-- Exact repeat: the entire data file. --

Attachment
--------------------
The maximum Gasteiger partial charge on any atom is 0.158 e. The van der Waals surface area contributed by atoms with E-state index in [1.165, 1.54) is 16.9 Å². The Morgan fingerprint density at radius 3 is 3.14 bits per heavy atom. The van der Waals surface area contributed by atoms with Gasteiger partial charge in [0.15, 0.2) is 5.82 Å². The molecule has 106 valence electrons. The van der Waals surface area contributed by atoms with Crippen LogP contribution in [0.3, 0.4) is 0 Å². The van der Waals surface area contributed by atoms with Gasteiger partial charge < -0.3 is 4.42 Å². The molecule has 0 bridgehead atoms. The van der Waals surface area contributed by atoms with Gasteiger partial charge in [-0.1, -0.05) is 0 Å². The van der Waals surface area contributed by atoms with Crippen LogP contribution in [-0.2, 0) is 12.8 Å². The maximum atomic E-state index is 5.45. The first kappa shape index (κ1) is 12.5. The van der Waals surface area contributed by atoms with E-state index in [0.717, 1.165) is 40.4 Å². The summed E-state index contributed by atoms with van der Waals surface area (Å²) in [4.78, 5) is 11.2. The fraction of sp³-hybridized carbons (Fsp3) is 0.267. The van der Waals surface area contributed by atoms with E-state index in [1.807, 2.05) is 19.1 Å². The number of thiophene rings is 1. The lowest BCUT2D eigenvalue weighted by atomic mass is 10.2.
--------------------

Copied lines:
The maximum Gasteiger partial charge on any atom is 0.158 e. The van der Waals surface area contributed by atoms with E-state index in [1.165, 1.54) is 16.9 Å². The Morgan fingerprint density at radius 3 is 3.14 bits per heavy atom. The van der Waals surface area contributed by atoms with Gasteiger partial charge in [0.15, 0.2) is 5.82 Å². The molecule has 106 valence electrons. The van der Waals surface area contributed by atoms with Crippen LogP contribution in [0.3, 0.4) is 0 Å². The van der Waals surface area contributed by atoms with Gasteiger partial charge < -0.3 is 4.42 Å². The molecule has 0 bridgehead atoms. The van der Waals surface area contributed by atoms with Gasteiger partial charge in [-0.1, -0.05) is 0 Å². The van der Waals surface area contributed by atoms with Crippen LogP contribution in [-0.2, 0) is 12.8 Å². The maximum atomic E-state index is 5.45. The first kappa shape index (κ1) is 12.5. The van der Waals surface area contributed by atoms with E-state index in [0.717, 1.165) is 40.4 Å². The summed E-state index contributed by atoms with van der Waals surface area (Å²) in [4.78, 5) is 11.2. The fraction of sp³-hybridized carbons (Fsp3) is 0.267. The van der Waals surface area contributed by atoms with E-state index in [1.807, 2.05) is 19.1 Å². The number of thiophene rings is 1. The lowest BCUT2D eigenvalue weighted by atomic mass is 10.2.